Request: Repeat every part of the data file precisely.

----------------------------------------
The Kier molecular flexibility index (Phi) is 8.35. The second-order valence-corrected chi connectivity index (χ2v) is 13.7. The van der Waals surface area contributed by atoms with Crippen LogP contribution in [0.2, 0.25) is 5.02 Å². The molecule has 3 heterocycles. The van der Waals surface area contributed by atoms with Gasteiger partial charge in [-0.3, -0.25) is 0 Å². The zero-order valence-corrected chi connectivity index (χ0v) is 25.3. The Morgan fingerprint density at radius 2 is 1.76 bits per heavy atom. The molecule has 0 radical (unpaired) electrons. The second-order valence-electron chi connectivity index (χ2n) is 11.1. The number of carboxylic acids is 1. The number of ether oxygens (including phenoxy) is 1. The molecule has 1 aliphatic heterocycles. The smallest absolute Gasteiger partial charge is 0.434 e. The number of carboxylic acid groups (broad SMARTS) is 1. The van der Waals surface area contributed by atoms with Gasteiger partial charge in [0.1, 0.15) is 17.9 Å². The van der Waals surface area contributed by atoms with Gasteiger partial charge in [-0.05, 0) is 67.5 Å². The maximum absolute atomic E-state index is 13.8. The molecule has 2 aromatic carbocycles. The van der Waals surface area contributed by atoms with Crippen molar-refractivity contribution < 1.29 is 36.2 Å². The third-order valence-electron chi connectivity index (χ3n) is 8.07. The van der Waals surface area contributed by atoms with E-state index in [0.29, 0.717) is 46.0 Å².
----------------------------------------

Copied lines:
The Kier molecular flexibility index (Phi) is 8.35. The second-order valence-corrected chi connectivity index (χ2v) is 13.7. The van der Waals surface area contributed by atoms with Crippen LogP contribution in [0.2, 0.25) is 5.02 Å². The molecule has 3 heterocycles. The van der Waals surface area contributed by atoms with Gasteiger partial charge in [-0.3, -0.25) is 0 Å². The zero-order valence-corrected chi connectivity index (χ0v) is 25.3. The Morgan fingerprint density at radius 2 is 1.76 bits per heavy atom. The molecule has 0 radical (unpaired) electrons. The second-order valence-electron chi connectivity index (χ2n) is 11.1. The number of carboxylic acids is 1. The number of ether oxygens (including phenoxy) is 1. The molecule has 1 aliphatic heterocycles. The smallest absolute Gasteiger partial charge is 0.434 e. The number of carboxylic acid groups (broad SMARTS) is 1. The van der Waals surface area contributed by atoms with Gasteiger partial charge in [0.1, 0.15) is 17.9 Å². The van der Waals surface area contributed by atoms with Gasteiger partial charge in [-0.05, 0) is 67.5 Å². The maximum absolute atomic E-state index is 13.8. The molecule has 2 aromatic carbocycles. The van der Waals surface area contributed by atoms with Crippen molar-refractivity contribution < 1.29 is 36.2 Å². The third-order valence-electron chi connectivity index (χ3n) is 8.07. The van der Waals surface area contributed by atoms with E-state index in [0.29, 0.717) is 46.0 Å².